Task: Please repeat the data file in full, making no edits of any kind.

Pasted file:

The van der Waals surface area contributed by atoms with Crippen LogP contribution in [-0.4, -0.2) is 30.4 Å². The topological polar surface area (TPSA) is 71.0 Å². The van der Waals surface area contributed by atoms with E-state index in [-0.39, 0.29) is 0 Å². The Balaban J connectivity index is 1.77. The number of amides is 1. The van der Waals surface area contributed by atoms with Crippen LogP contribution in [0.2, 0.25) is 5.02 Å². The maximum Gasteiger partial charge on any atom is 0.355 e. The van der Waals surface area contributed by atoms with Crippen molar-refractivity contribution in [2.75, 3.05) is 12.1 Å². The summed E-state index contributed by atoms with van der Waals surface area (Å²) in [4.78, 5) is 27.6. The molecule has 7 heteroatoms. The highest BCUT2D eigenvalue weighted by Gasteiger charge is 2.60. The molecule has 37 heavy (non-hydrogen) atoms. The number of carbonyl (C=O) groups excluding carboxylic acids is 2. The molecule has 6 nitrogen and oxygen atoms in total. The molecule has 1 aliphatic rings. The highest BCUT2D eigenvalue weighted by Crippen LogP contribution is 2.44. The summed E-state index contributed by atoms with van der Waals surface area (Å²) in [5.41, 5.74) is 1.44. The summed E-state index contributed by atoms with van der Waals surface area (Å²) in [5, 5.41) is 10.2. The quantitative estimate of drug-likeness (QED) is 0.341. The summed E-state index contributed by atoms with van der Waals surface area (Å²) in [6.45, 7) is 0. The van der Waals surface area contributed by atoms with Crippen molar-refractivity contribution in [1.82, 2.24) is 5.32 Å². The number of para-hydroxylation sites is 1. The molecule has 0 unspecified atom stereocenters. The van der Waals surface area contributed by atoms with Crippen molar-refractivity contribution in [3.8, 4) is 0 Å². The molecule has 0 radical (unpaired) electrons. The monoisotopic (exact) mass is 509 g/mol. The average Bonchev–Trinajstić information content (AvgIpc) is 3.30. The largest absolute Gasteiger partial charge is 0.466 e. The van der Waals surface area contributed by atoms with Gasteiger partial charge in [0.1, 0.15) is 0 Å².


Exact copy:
The van der Waals surface area contributed by atoms with Crippen LogP contribution in [-0.4, -0.2) is 30.4 Å². The topological polar surface area (TPSA) is 71.0 Å². The van der Waals surface area contributed by atoms with E-state index in [-0.39, 0.29) is 0 Å². The Balaban J connectivity index is 1.77. The number of amides is 1. The van der Waals surface area contributed by atoms with Crippen LogP contribution in [0.2, 0.25) is 5.02 Å². The maximum Gasteiger partial charge on any atom is 0.355 e. The van der Waals surface area contributed by atoms with Crippen molar-refractivity contribution in [2.75, 3.05) is 12.1 Å². The summed E-state index contributed by atoms with van der Waals surface area (Å²) in [4.78, 5) is 27.6. The molecule has 7 heteroatoms. The highest BCUT2D eigenvalue weighted by Gasteiger charge is 2.60. The molecule has 37 heavy (non-hydrogen) atoms. The number of carbonyl (C=O) groups excluding carboxylic acids is 2. The molecule has 6 nitrogen and oxygen atoms in total. The molecule has 1 aliphatic rings. The highest BCUT2D eigenvalue weighted by Crippen LogP contribution is 2.44. The summed E-state index contributed by atoms with van der Waals surface area (Å²) in [5.41, 5.74) is 1.44. The summed E-state index contributed by atoms with van der Waals surface area (Å²) in [5, 5.41) is 10.2. The quantitative estimate of drug-likeness (QED) is 0.341. The summed E-state index contributed by atoms with van der Waals surface area (Å²) in [6.45, 7) is 0. The van der Waals surface area contributed by atoms with Crippen molar-refractivity contribution in [1.82, 2.24) is 5.32 Å². The number of para-hydroxylation sites is 1. The molecule has 0 unspecified atom stereocenters. The van der Waals surface area contributed by atoms with Crippen molar-refractivity contribution in [3.8, 4) is 0 Å². The molecule has 0 radical (unpaired) electrons. The monoisotopic (exact) mass is 509 g/mol. The average Bonchev–Trinajstić information content (AvgIpc) is 3.30. The largest absolute Gasteiger partial charge is 0.466 e. The van der Waals surface area contributed by atoms with Gasteiger partial charge in [0.1, 0.15) is 0 Å².